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Opening Turn Mobile: Reaper


Sometimes I really question the decision whether or not to apply the label of ‘mobile’ to a game. I mean, sure, technically any game that can be played on a smartphone or tablet is a ‘mobile’ game. For a lot of people, though, the term has some negative connotations to it. I really don’t think that negativity is earned in a lot of cases. There are certainly quite a few ports of games that used to be console games, such as a sizable chunk of the NES and SNES Final Fantasy games. There are also a fair number of match-three and physics-based-puzzle games as well, and in a lot of cases, these work better on mobile devices than they would in any other medium. There haven’t typically been a great number of action RPGs that are native to the platform though. Sure, there are a few, such as the Zenonia series, but one cannot say there is an abundance of them. This is the void that Reaper: Tale of a Pale Swordsman is aiming to fill.

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Depression Quest: A Glimpse Into A Darker World


[Warning: The game I am about to describe contains scenes intended to show the effects of deep depression. As a result, people who do suffer from depression may be triggered by some of the scenes in the game. I have included links at the bottom of this post to the National Suicide Prevention Lifeline, as well as iFred, an organization dedicated to researching and preventing depression.]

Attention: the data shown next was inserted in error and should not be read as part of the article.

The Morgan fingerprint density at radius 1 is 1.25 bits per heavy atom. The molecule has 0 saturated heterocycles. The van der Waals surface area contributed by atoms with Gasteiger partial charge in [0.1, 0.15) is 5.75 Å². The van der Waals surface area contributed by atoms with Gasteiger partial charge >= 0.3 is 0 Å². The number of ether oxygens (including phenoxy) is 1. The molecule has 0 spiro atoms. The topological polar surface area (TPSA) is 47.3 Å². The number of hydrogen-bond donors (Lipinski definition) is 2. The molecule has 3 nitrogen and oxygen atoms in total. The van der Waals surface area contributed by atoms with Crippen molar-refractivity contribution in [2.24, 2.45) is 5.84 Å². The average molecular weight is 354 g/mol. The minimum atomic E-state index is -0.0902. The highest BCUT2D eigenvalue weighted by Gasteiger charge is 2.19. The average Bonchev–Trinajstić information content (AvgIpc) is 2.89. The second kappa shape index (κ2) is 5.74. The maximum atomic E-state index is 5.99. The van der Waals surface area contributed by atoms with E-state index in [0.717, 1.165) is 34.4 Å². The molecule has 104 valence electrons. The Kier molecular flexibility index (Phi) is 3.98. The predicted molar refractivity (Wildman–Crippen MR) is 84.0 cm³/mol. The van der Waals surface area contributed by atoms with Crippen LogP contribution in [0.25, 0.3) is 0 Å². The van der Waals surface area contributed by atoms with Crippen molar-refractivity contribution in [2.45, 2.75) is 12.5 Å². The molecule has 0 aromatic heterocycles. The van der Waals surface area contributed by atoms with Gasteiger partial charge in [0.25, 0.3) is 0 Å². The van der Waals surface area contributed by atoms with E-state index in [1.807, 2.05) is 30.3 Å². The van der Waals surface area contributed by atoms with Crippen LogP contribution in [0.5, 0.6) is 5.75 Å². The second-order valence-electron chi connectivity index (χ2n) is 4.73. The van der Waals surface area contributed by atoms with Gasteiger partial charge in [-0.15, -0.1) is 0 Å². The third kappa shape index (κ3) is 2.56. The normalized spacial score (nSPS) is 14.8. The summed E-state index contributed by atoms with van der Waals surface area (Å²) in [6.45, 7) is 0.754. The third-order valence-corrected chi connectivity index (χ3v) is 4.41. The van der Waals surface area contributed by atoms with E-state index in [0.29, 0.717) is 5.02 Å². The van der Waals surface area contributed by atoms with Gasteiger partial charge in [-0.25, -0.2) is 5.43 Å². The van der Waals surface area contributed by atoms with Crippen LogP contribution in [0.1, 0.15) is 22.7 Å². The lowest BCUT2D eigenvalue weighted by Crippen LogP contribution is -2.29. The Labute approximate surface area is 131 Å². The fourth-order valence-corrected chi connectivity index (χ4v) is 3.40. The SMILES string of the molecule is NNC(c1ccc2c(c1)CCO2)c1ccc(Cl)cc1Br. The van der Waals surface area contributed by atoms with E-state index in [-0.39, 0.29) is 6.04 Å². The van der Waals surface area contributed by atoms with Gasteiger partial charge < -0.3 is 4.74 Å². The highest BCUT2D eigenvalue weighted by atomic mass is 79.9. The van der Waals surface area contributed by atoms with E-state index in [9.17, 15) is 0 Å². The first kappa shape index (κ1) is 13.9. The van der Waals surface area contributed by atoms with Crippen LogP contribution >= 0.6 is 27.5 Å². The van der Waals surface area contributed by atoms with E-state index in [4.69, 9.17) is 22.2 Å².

When I was shown Depression Quest by a friend, I didn’t really know what to expect. My first reaction was to be wary of it. A game that simulates depression? Certainly, at best, I thought it would be a game that just repeated things that people have already heard over and over again: to seek help from a licensed professional. At worst, I expected it to miss the mark entirely.

Well, let me just say that I was extremely surprised.

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Opening Turn: Celestial Mechanica


With the release of the Free Bundle, which vows to deliver TRUE INDIE content to the masses, we at Attack Initiative have taken it upon ourselves to sample this content and write some things about it. I decided that for my part, I would play a bit of Celestial Mechanica and contribute my thoughts on it. I will admit that I MAY have been drawn to it, in part, by the presence of the wonderful and talented Laura Shigihara in the trailer. So what did I think about the rest of the game? Well, I’ll tell you. As is my custom with short indie games, apparently, this might be a bit shorter than normal, but do not let that lead you to believe that the game itself is not worth playing! Continue reading “Opening Turn: Celestial Mechanica”